'I'm 100 per cent in control. I never take unnecessary risks... and I bounce well'

The Interview - Neil Hodgson: The World Superbikes champion has switched to souped-up bikes. He tells Nick Townsend he is only just beginning to enjoy it
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The Independent Online

Thrust "motorcycle" in front of many people undertaking one of those word-association psychological tests, and what would come immediately to mind? Greasers. Rockers, the movie Easy Rider, you begin. Neil Hodgson joins in: "Leather jackets, Hell's Angels, probably coming to rape your daughter. It's unbelievable that motor-cycling's still got that image." And motor-cycle racing tends to be damned by the same kind of perception, you suggest. Hodgson shakes his head and adds: "What's the stereotypical motorbike racer? A lot of people would still say, 'an unintelligent guy who will probably get killed'."

Thrust "motorcycle" in front of many people undertaking one of those word-association psychological tests, and what would come immediately to mind? Greasers. Rockers, the movie Easy Rider, you begin. Neil Hodgson joins in: "Leather jackets, Hell's Angels, probably coming to rape your daughter. It's unbelievable that motor-cycling's still got that image." And motor-cycle racing tends to be damned by the same kind of perception, you suggest. Hodgson shakes his head and adds: "What's the stereotypical motorbike racer? A lot of people would still say, 'an unintelligent guy who will probably get killed'."

Hodgson, who is decidedly not the former, knows that fate will decide the latter. Last year's World Superbikes champion has known enough competitors die on the track - albeit predominantly on the inherently more perilous road circuits which he eschews - to acknowledge that. A close friend, David Jefferies, died in the Isle of Man TT only last summer.

When we meet in London last week, it seems appropriate to discuss the hazards of his sport first. We are at the Dominion Theatre for the launch of this year's MotoGP season, which begins on Saturday in South Africa and where Hodgson will discover the wisdom or otherwise of deciding to forego a probable second World Superbikes title for the opportunity to compete with the élite of his sport.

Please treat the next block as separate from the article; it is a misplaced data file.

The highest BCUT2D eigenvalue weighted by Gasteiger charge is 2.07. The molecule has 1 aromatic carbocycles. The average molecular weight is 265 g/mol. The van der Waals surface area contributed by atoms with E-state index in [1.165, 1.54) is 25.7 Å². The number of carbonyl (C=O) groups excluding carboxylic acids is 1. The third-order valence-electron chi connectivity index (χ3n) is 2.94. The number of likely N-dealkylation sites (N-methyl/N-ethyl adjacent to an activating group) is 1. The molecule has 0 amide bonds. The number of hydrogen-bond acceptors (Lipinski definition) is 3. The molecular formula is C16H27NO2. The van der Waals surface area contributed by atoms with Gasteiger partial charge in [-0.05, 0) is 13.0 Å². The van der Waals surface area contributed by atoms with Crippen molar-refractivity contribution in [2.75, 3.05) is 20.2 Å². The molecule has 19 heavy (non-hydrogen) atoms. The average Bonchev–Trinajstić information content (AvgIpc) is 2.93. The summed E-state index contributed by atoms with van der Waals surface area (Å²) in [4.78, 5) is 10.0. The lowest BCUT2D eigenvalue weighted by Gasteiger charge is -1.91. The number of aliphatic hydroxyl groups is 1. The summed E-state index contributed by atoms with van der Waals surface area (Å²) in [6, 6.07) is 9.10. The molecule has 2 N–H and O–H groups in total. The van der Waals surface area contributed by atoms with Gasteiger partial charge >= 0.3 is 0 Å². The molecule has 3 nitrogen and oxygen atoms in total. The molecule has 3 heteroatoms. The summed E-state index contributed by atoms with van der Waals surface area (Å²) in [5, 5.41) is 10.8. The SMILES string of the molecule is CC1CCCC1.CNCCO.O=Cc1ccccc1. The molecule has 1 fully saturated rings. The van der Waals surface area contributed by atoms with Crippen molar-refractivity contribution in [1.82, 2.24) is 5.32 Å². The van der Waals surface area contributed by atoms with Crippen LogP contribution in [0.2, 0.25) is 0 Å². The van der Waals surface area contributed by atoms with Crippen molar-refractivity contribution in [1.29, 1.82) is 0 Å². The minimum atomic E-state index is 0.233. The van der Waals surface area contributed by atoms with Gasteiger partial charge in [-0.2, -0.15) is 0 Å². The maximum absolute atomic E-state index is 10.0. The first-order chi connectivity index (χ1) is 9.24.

The BBC are to broadcast live 12 of the 16 races. The footage they screen as a preview for us includes several incidents of leather-encased figures being catapulted off their machines before sliding as effortlessly as one of Rhona Martin's curling stones across the track. Fractured limbs, or worse, are only a collision or miscalculated manoeuvre away.

"People talk to me about the dangers, but when I leave here today, I'm going to get in a taxi and sit in the back without a seat-belt and I'll trust that the driver hasn't been working non-stop for 18 hours, isn't a drug addict and hasn't been drinking," says the 30-year-old Lancastrian who lives on the Isle of Man with wife, Kathryn, and baby daughter, Holly Jean. "But essentially it's a gamble. When I race a motorcycle I'm 100 per cent in control of what I'm doing. Even if something does go wrong, there'll be a paramedic to attend me instantly. Since I was nine, I've broken my kneecap, some ribs, a wrist - that's about it. Not bad, is it? But I've never taken unnecessary risks. And I bounce well."

Hodgson adds, with just a touch of Woody Allen-style logic: "Crashing doesn't hurt; it's the sudden stop at the end." He elaborates, pointing out a nearby radiator. "If you crash at 100mph and hit that, you're dead, or a mess. If I crash at 100mph and slide through gravel I'm fine. The safety of circuits is all about sufficient run-offs. I do know people who have been killed on short-circuit racing, but that's rare. Every year, I've known someone who's died on a road circuit. That's why I'm not a fan of the Isle of Man TT. At one time, you had to do it if you were a racer. Not any more."

That, no doubt, comes as a considerable relief to his wife, who, Hodgson reveals, "has never ridden a motorcycle; never been on the back of one. In fact, Kathryn doesn't really like them." He adds: "If I was to retire tomorrow she'd say, 'Thank God for that'." Injury permitting, that day is postponed for at least three years, the timescale Hodgson has promised himself to become master of this new discipline.

Hodgson, whose early career was nurtured by his father, Mark, began in moto-cross, but switched to circuit racing and was 18 when he won the British 125cc championship. By self-admission, he subsequently went into reverse. A legacy of achieving too much, too soon? As likely as not. "There have been times when I've been in the doldrums and not really enjoyed it so much. This can be like anyone else's job: very tedious. You want a change. But the way my career's gone, and financially, I'd be a fool to stop now."

You swiftly appreciate that you are speaking to a pragmatist rather than an obsessive. Certainly the technical aspects of his machine do not captivate him. "No, not even slightly," he concedes. "I don't want to touch engines, I don't want to get my hands dirty. It's strange, isn't it, because my father was really into it. All I'm interested in is what's going to help my bike go faster."

For the past 12 years he has been managed by Roger Burnett, a veteran of the Isle of Man TT, who won the event in 1986. The urbane Burnett also competed in the 500cc championship. He has become a mentor to Hodgson and honed his whole approach. Their association resulted in Hodgson claiming the British Superbikes Championship in 2000. The reward was a £1.5m two-year contract with the Ducati team in 2002. In September last year, he attained the pinnacle in World Superbikes, having won nine successive stages.